There it is: your entire presentation, sitting in front of you on a teleprompter like a warm, comfortable, digital security blanket.
Politicians use them. Television hosts use them. Why shouldn’t you?
The most direct answer is that speaking from a teleprompter ishard. If most speakers who read from a prepared script sound like they’re reading from a script, imagine how much tougher it is to read one from two small panels of glass, flanked on the speaker’s left and right sides, located feet apart from one another.
Because it’s difficult for most speakers to develop a rapport with their audiences while using a teleprompter, we typically discourage their use. In limited circumstances, though, the teleprompter can be a useful tool. (An example: a high-stakes event at which the precision of your words—which will carry to a much broader audience outside the room—matters more than the connection you forge with the live audience inside the room.)
President Ronald Reagan, 1988, with a traditional “presidential” teleprompter setup (via Reagan Library)
Consider these guidelines when using a teleprompter:
1. You control the pace: Teleprompters typically display four to six lines of text at a time. Most presenters prefer to have the line they’re speaking in the middle of the glass. If it’s too close to the top, they rush to say it before the line disappears (teleprompters scroll from bottom to top); if it’s at the bottom, they worry that their next line won’t arrive in time. To make sure your lines appear exactly where you want them, practice several times with the person scrolling the teleprompter for you. This part is crucial: The teleprompter operator should follow your pace, not the other way around. When you slow down, the prompter’s scroll should slow down. When you speed up, so should your text. Rehearsing will help the operator get familiar with your flow and give you confidence that you are in sync with one another. During your rehearsal, make sure you’re comfortable with the font size and panel height, which can be adjusted.
2. Avoid the ping pong match: Because most teleprompters have a left and right panel, speakers tend to turn their heads back and forth in a predictable manner as if watching a fast-moving ping pong match. Dallas Prompters, a company that specializes in the technology, advises speakers, “Push yourself to stay with each panel for longer than (at first) feels comfortable; use the start of a new sentence—or, even better, introduction of a new topic—as a reason to change the direction of your gaze.”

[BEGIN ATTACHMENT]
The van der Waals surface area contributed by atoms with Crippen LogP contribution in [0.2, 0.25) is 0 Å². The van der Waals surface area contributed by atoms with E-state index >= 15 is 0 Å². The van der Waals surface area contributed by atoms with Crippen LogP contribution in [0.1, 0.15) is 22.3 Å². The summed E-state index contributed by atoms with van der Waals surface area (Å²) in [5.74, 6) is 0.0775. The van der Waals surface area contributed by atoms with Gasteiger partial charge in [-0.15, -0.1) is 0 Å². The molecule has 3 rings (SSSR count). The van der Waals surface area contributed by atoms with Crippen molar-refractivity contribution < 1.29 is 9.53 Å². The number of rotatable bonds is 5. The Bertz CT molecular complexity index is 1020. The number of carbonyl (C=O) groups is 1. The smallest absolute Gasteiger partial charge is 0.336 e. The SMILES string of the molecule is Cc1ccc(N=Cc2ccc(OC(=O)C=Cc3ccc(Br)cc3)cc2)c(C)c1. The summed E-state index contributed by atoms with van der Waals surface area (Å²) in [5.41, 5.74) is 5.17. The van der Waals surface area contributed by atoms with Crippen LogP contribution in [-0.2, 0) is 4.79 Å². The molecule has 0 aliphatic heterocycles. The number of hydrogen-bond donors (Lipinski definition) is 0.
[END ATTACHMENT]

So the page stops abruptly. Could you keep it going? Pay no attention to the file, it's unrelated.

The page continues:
3. Consider adding extemporaneous holes: There are advantages to leaving your script occasionally to add brief portions of extemporaneous speech. Make sure you clearly mark the script (“PROMPTER STOP – TELL CLIENT STORY”), and practice those moments with the operator in advance. The operator will stop scrolling upon seeing that cue, and your next scripted line will be waiting for you when you finish the story. One note: Inserting a planned extemporaneous hole is different from extended spontaneous ad-libs, which can confuse the operator and leave you staring at the wrong part of the script when you’re ready for it again.
4. Mark the script: You can add clear emphasis and reminder cues, just as you would use in a paper script. Because teleprompters can malfunction (always bring a printed copy of your speech with you to the stage.), there’s one additional mark you should insert—page endings. Because there are no clear markings of page endings on a prompter (all the words run as continuous text), add a mark such as three backslashes (///) to signify to yourself that you’ve reached a page break. Every time you see those three backslashes on the prompter, subtly turn the page on your paper copy. That way, if the prompter dies, you will be on the correct printed page can find your place quickly.
You can also use prompters for brief bulleted memory triggers rather than a complete text, which allows for a more extemporaneous style.
More commonly, you’ll find that approach used with “confidence monitors,” or TV screens mounted to the stage floor that contain your brief bullets, often alongside an image of the PowerPoint slide being projected behind you. Look closely at the video of many TED Talks, and you’ll see them at the foot of the stage.
You can see confidence monitors at the front of the stage in Amy Cuddy’s 2012 TED Talk.
You might also use a blended teleprompter approach that contains bullets and a few scripted sections if you’d like to read a few quotes or passages verbatim.
Brad Phillips is president of Phillips Media Relations, which specializes in media and presentation training. He is author of the Mr. Media Training Blog, (where a version of this article originally appeared) and two books: ” The Media Training Bible” and “ 101 Ways to Open a Speech.”